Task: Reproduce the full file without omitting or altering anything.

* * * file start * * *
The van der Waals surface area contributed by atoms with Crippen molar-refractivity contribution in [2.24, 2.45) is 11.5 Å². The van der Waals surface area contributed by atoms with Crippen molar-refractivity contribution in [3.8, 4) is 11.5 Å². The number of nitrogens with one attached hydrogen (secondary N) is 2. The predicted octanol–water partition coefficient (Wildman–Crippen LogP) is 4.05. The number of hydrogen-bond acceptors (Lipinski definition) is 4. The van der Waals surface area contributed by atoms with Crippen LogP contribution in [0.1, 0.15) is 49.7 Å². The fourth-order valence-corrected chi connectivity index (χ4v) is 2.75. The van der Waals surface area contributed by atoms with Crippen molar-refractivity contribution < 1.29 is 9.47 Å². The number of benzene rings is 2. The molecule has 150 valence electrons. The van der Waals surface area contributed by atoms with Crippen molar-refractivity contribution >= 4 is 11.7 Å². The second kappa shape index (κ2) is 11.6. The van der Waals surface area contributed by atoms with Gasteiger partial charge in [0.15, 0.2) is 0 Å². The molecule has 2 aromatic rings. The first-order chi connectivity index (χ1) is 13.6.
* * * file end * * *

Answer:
The van der Waals surface area contributed by atoms with Crippen molar-refractivity contribution in [2.24, 2.45) is 11.5 Å². The van der Waals surface area contributed by atoms with Crippen molar-refractivity contribution in [3.8, 4) is 11.5 Å². The number of nitrogens with one attached hydrogen (secondary N) is 2. The predicted octanol–water partition coefficient (Wildman–Crippen LogP) is 4.05. The number of hydrogen-bond acceptors (Lipinski definition) is 4. The van der Waals surface area contributed by atoms with Crippen LogP contribution in [0.1, 0.15) is 49.7 Å². The fourth-order valence-corrected chi connectivity index (χ4v) is 2.75. The van der Waals surface area contributed by atoms with Crippen molar-refractivity contribution < 1.29 is 9.47 Å². The number of benzene rings is 2. The molecule has 150 valence electrons. The van der Waals surface area contributed by atoms with Crippen molar-refractivity contribution >= 4 is 11.7 Å². The second kappa shape index (κ2) is 11.6. The van der Waals surface area contributed by atoms with Gasteiger partial charge in [0.15, 0.2) is 0 Å². The molecule has 2 aromatic rings. The first-order chi connectivity index (χ1) is 13.6.